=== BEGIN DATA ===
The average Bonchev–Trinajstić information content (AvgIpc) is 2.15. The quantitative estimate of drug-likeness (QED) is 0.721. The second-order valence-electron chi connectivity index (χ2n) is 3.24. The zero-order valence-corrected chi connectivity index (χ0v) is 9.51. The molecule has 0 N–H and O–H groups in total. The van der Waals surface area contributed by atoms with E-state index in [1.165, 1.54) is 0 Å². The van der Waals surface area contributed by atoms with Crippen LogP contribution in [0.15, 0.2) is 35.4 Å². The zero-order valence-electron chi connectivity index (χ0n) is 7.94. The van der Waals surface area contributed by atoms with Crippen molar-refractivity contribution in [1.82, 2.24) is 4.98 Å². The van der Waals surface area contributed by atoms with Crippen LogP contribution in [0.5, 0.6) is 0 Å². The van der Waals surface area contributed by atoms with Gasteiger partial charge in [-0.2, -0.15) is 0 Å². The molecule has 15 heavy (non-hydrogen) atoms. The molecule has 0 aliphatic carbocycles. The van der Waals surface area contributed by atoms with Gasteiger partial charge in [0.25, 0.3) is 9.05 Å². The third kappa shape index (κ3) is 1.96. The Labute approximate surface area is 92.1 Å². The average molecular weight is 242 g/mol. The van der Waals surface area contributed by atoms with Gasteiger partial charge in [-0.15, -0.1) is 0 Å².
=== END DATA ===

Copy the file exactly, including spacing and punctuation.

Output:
The average Bonchev–Trinajstić information content (AvgIpc) is 2.15. The quantitative estimate of drug-likeness (QED) is 0.721. The second-order valence-electron chi connectivity index (χ2n) is 3.24. The zero-order valence-corrected chi connectivity index (χ0v) is 9.51. The molecule has 0 N–H and O–H groups in total. The van der Waals surface area contributed by atoms with E-state index in [1.165, 1.54) is 0 Å². The van der Waals surface area contributed by atoms with Crippen LogP contribution in [0.15, 0.2) is 35.4 Å². The zero-order valence-electron chi connectivity index (χ0n) is 7.94. The van der Waals surface area contributed by atoms with Crippen molar-refractivity contribution in [1.82, 2.24) is 4.98 Å². The van der Waals surface area contributed by atoms with Crippen LogP contribution in [0.5, 0.6) is 0 Å². The van der Waals surface area contributed by atoms with Gasteiger partial charge in [-0.2, -0.15) is 0 Å². The molecule has 15 heavy (non-hydrogen) atoms. The molecule has 0 aliphatic carbocycles. The van der Waals surface area contributed by atoms with Gasteiger partial charge in [0.25, 0.3) is 9.05 Å². The third kappa shape index (κ3) is 1.96. The Labute approximate surface area is 92.1 Å². The average molecular weight is 242 g/mol. The van der Waals surface area contributed by atoms with Gasteiger partial charge in [-0.15, -0.1) is 0 Å².